slain him. Ferdinand pressed her to elope with him, as soon as her father should return to
Darien; but she had too high a sense of honor and of her obligations to her family to
"No," she mournfully replied, "it cannot be. He will return; but he will not leave
 you here to plot in his absence. He is too wise for that. And, being himself deceitful, he
will not trust me, either. Ferdinand, he will compel you to go with him, and—and I
see no way other than that you must go."
"Compel!" replied De Soto, scornfully. "Isabel, no man hath ever compelled me yet. And
again, he has driven me from him."
"Yes, but that was when in a rage. He will recall you, Ferdinand, and (though I warn you
to beware of his friendship), it may be, that way your fortune lies, beloved."
"Ah, that would impel me," declared De Soto, warmly. "If he does invite me, surely I will
go to that land of gold, where quickly I may win a fortune, perchance fame. Then I will
"And I shall await you, Ferdinand, even through long years!"
This was the purport of their conversation, in the last meeting between Ferdinand and
Isabel, and it fell out as she had predicted. Informed by her governess that Isabel's
heart was in the keeping of the young cavalier, Don Pedro at first stormed and raged,
declaring that she should die rather than become the bride of an impecunious
noble-  man like De Soto. Then, as he grew calmer, he took counsel with himself and dissembled. He
sent for Ferdinand and asked him if he would accept a captain's commission in the
expedition he was then preparing for Darien. He pictured the land of promise, rich in vast
possibilities for the young and ardent adventurer; he assured him that wealth and
distinction awaited him in that land, where, as the favorite of the governor, he would be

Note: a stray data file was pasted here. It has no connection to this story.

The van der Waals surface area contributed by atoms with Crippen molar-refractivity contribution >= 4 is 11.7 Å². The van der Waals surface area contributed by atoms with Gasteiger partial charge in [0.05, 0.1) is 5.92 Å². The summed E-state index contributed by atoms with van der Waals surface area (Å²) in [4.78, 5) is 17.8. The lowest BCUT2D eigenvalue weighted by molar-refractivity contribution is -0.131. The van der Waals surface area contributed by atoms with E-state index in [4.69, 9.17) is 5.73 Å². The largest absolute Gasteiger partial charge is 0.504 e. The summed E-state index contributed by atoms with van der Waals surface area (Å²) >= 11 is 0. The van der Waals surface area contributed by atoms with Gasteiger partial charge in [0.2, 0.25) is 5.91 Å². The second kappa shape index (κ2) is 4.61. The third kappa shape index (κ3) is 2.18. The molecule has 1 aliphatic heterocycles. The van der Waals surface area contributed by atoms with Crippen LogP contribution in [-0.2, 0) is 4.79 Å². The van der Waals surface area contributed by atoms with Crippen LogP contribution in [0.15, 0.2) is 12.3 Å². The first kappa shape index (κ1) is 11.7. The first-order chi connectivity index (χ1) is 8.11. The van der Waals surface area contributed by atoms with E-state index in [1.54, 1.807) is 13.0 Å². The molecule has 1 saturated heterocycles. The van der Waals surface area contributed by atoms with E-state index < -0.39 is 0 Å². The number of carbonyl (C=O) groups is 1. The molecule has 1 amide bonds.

"Enough, Don Pedro," exclaimed De Soto. "I will serve you faithfully; but I ask no favors,
only an opportunity for winning my way with my sword."
"That you shall have," replied Don Pedro. "Darien is the land of opportunities, and you
may carve out an empire. Sooth, there will be blood enough to spill, and gold enough for
Don Pedro was as good as his word. Overjoyed to have De Soto in his power, and relieved at
being able to part him so easily from his daughter, he advanced the money for a splendid
outfit, and gave him a commission as captain of a troop. They sailed for Darien in the
year 1519, with a gallant company of fortune-seekers, most of whom
 "found their graves in the land whither they had gone to dig for gold."
As Ferdinand was about embarking, he was handed a note from Isabel, containing two lines,
merely: "Dearest, remember my promise, and remember my warning!" Her promise—to
remain faithful always; her warning—against the treachery of her own father.
Ferdinand de Soto pondered her words, and took heed. That he escaped the snares set for
him by Don Pedro, was owing to the watchfulness of Isabel; that he held to higher aims and
loftier purposes than his companion conquistadores, was because of his love for her and
the consciousness that in the end she was to be his reward.
He was noble by nature; but many noble natures became perverted in that prolonged hunt for
gold; many a man of honorable instincts became a monster of cruelty when pitted against
the savages of Darien and Panama. It was, however, the universal testimony of De Soto's
companions that he was constantly humane to the unfortunate Indians whom he was ordered by
Don Pedro to torture or destroy. To women and children, especially, he was tender and
consid-  erate; thus many a poor wretch was saved from suffering through the love that existed
between Isabel de Bobadilla and Ferdinand de Soto!
Old Don Pedro, or "Pedrarias," as he was sometimes called, dissembled well; but his